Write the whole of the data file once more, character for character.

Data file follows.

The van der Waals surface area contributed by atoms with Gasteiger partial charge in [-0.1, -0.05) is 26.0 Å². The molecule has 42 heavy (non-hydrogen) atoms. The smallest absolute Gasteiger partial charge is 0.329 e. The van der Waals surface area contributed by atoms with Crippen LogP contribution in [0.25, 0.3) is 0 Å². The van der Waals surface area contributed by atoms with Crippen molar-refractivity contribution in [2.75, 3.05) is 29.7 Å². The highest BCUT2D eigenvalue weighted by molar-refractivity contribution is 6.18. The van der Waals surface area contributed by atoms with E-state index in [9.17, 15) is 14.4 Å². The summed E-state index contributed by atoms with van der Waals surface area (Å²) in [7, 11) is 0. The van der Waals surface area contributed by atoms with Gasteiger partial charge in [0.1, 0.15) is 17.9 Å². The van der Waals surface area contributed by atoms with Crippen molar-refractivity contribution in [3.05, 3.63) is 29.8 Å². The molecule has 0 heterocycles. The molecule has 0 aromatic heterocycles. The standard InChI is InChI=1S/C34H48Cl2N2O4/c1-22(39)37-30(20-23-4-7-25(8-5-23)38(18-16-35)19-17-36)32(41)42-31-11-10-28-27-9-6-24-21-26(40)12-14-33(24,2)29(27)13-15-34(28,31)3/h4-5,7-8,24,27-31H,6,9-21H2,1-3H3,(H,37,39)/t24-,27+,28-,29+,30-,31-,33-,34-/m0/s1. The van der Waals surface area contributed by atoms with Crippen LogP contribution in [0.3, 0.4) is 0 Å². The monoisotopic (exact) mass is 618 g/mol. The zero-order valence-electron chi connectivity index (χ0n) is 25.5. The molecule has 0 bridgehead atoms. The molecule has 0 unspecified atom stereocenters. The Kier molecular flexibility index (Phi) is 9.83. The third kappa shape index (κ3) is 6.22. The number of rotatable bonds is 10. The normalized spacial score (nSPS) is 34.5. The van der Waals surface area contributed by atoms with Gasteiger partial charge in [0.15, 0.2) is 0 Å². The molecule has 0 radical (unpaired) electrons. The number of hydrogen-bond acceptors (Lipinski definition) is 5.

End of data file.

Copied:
The van der Waals surface area contributed by atoms with Gasteiger partial charge in [-0.1, -0.05) is 26.0 Å². The molecule has 42 heavy (non-hydrogen) atoms. The smallest absolute Gasteiger partial charge is 0.329 e. The van der Waals surface area contributed by atoms with Crippen LogP contribution in [0.25, 0.3) is 0 Å². The van der Waals surface area contributed by atoms with Crippen molar-refractivity contribution in [2.75, 3.05) is 29.7 Å². The highest BCUT2D eigenvalue weighted by molar-refractivity contribution is 6.18. The van der Waals surface area contributed by atoms with E-state index in [9.17, 15) is 14.4 Å². The summed E-state index contributed by atoms with van der Waals surface area (Å²) in [7, 11) is 0. The van der Waals surface area contributed by atoms with Gasteiger partial charge in [0.1, 0.15) is 17.9 Å². The van der Waals surface area contributed by atoms with Crippen molar-refractivity contribution in [3.05, 3.63) is 29.8 Å². The molecule has 0 heterocycles. The molecule has 0 aromatic heterocycles. The standard InChI is InChI=1S/C34H48Cl2N2O4/c1-22(39)37-30(20-23-4-7-25(8-5-23)38(18-16-35)19-17-36)32(41)42-31-11-10-28-27-9-6-24-21-26(40)12-14-33(24,2)29(27)13-15-34(28,31)3/h4-5,7-8,24,27-31H,6,9-21H2,1-3H3,(H,37,39)/t24-,27+,28-,29+,30-,31-,33-,34-/m0/s1. The van der Waals surface area contributed by atoms with Crippen LogP contribution in [0.3, 0.4) is 0 Å². The monoisotopic (exact) mass is 618 g/mol. The zero-order valence-electron chi connectivity index (χ0n) is 25.5. The molecule has 0 bridgehead atoms. The molecule has 0 unspecified atom stereocenters. The Kier molecular flexibility index (Phi) is 9.83. The third kappa shape index (κ3) is 6.22. The number of rotatable bonds is 10. The normalized spacial score (nSPS) is 34.5. The van der Waals surface area contributed by atoms with Gasteiger partial charge in [0.15, 0.2) is 0 Å². The molecule has 0 radical (unpaired) electrons. The number of hydrogen-bond acceptors (Lipinski definition) is 5.